Know thyself

In the light of the inexorable technological revolution, the algorithms, and the artificial intelligence, the machines and the robots will be faster and more accurate than humans.

Although alarming, we have to admit that most of the manual and repetitive work will be replaced by super intelligent machines. Faced with this reality, the emphasis given today to technical skills should make way and favor general intelligence, based on the paradigm of complexity.

There is a Harvard study highlighting that our performance in life involves only 25% from the technical area and 75% depends on the general competences linked to emotional and social skills.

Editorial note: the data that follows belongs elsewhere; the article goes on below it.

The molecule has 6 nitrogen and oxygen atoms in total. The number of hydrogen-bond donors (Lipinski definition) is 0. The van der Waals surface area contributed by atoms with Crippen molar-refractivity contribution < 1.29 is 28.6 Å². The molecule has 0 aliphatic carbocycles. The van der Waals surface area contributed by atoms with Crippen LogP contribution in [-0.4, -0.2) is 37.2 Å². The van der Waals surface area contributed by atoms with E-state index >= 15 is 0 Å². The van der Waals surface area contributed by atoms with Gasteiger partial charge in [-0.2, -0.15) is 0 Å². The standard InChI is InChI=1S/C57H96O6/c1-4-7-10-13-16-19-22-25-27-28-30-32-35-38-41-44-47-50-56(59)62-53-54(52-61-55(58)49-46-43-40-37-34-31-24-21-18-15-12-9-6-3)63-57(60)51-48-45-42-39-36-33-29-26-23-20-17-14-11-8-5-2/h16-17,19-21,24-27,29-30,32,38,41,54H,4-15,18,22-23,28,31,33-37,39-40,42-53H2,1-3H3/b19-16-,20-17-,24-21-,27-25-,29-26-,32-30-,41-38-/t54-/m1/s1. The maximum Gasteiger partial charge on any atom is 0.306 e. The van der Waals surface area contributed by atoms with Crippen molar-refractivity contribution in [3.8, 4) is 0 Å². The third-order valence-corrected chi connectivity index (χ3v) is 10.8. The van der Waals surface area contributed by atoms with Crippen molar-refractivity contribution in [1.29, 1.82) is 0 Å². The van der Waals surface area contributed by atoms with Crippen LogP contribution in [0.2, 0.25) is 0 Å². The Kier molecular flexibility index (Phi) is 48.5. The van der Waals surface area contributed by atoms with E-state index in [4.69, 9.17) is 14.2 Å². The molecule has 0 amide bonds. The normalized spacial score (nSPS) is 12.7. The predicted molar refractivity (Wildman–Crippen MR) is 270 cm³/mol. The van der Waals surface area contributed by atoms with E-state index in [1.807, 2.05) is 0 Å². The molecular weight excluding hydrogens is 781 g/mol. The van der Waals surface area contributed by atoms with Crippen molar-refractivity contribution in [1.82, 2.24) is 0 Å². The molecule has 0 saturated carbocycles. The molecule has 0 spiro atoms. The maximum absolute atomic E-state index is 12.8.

Therefore, there is a strong signal in the sense that we must prepare our children to face changes by encouraging them to learn new things. Mental balance will be the possible fortitude to face these new realities.

The technological advance cannot steal our decision spaces. We cannot give up the power to decide. We are being invited to listen to the voice that comes from within us and knows how to choose from our own convictions. The challenge is to filter, purify, and not to succumb to the appeals of advertising. We must learn to listen to our hearts; otherwise we will be submitted to the subordinate interests of all kinds and to the marketing experts.

As Yuval Harari asserts, “it has never been so imperative to take seriously the oldest advice from the western world: ‘know yourself … and step back from the heavy burden of illusions.’” This is a task for general intelligence.


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